Army Aviation

Successful Aviation Warrant Officer Career Defined

ARSOAC CWOB / By CW5 Mark A. Meyer: There are no secrets to success. It is the result of preparation, hard work, and learning from failure.
— Colin Powell

As a senior warrant officer, I have been asked many times during leader professional development (LPDs), what is considered a successful career as an aviation warrant officer? I refer back to a mentor of mine, CW5(Ret.) Robert Huffman, who wrote an article when he worked at the aviation proponent in 2003. At the time I was a CW3 working as the chief of warrant officer recruiting for United States Army Recruiting Command (USAREC). This information has served me well; I have used his article as the basis for this article, rewritten for current times.

Google defines success as:

  • The accomplishment of an aim or purpose.
  • The attainment of popularity or profit.
  • A person or thing that achieves desired aims or attains prosperity.

Defining Success Today
This definition seems direct enough; however, given the continuously evolving Army Aviation culture and the ongoing changes in our Army, many officers are challenged to define what constitutes a successful career for an aviation warrant officer today. When our most senior aviation warrant officers started out, CW4 was the senior warrant officer rank. Of course most of us fixed our sights on that goal, along with earning master aviator wings. Since 1995, CW5 is now our highest grade, many officers recalculated CW5 to be the measure of success. But, how should an aviator define success in today’s Army? The purpose of this article is to answer that exact question. What follows are thoughts on redefining success as an Aviation Warrant Officer.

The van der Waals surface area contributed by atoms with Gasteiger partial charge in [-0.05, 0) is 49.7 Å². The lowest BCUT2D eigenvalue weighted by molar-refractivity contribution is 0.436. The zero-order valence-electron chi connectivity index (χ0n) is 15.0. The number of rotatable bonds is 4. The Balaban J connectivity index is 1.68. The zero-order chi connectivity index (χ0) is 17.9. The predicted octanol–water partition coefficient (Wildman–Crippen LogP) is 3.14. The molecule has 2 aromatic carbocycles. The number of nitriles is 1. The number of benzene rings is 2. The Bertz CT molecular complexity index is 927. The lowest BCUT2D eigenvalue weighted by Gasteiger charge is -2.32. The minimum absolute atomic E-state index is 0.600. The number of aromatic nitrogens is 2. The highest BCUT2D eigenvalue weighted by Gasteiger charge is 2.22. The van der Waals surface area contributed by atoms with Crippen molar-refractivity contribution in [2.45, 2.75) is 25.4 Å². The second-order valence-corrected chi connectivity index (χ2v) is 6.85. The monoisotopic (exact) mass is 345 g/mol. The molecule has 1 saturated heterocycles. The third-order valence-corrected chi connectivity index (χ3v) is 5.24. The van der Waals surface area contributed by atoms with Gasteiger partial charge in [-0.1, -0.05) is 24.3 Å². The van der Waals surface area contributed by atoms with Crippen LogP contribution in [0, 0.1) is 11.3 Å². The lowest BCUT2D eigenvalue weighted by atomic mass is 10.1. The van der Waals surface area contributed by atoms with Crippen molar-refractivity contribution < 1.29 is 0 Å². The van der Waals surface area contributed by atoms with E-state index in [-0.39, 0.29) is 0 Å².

Attaining CW5
Not every Aviation Warrant Officer can attain the rank of CW5. The primary reason is simple: the Army’s force structure limits the number of CW5 active duty officers and positions. Currently the active Army has 199 Aviator CW5 authorizations Army-wide. Looking at the last couple of year’s promotion results to CW5, the Army selected 13% in FY14, 17% in FY 15 and 34% in FY16. As you can see, the promotion rate percentages fluctuate based on the needs of the Army. The Army institution uses a “best qualified” selection methodology coupled with the fact that there are only so many CW5 authorizations. Therefore, even our most fully qualified aviators may not make the cut to CW5. This is without question, the toughest and most competitive promotion board you will face in your career. Due to the competitiveness and relatively low selection rates, a non-select for promotion to CW5 does not mean that your aviation career has not been successful. Success is what you make of it; you define success.

Be, Know, Do
As you seek to define success in your own career, consider what we do in Army Aviation on a daily basis, rather than simply what we become. The leadership model of “Be, Know, Do” is not simply a way of providing the best for the Soldiers we lead, but it will lead us to personal success and fulfillment in our careers. Have you lived the Army Values? Are you knowledgeable in technical, tactical, and conceptual skills? Do you provide purpose, direction, and motivation for those that you lead? If so, you are a success, no matter how long you stay in the Army or at what rank you retire.
As then-CW4 Huffman said more than 13 years ago, and still rings true today: “In retrospect, the accumulation of flight hours, rank and duty positions are perhaps important qualitative and quantitative factors, however, in our profession, these considerations should contribute in only a small measure when assessing your career in today’s Army.” Whether it is Special Operations, air assault, attack or MEDEVAC, the accomplishment of the mission is without question the most rewarding aspect of our profession.
Success is not the key to happiness. Happiness is the key to success. If you love what you are doing, you will be successful.
–Herman Cain

Volare Optimos, “To Fly the Best.”

CW5 Mark A. Meyer is the fourth command chief warrant officer of the U.S. Army Special Operations Aviation Command (Airborne) (USASOAC), Fort Bragg, NC.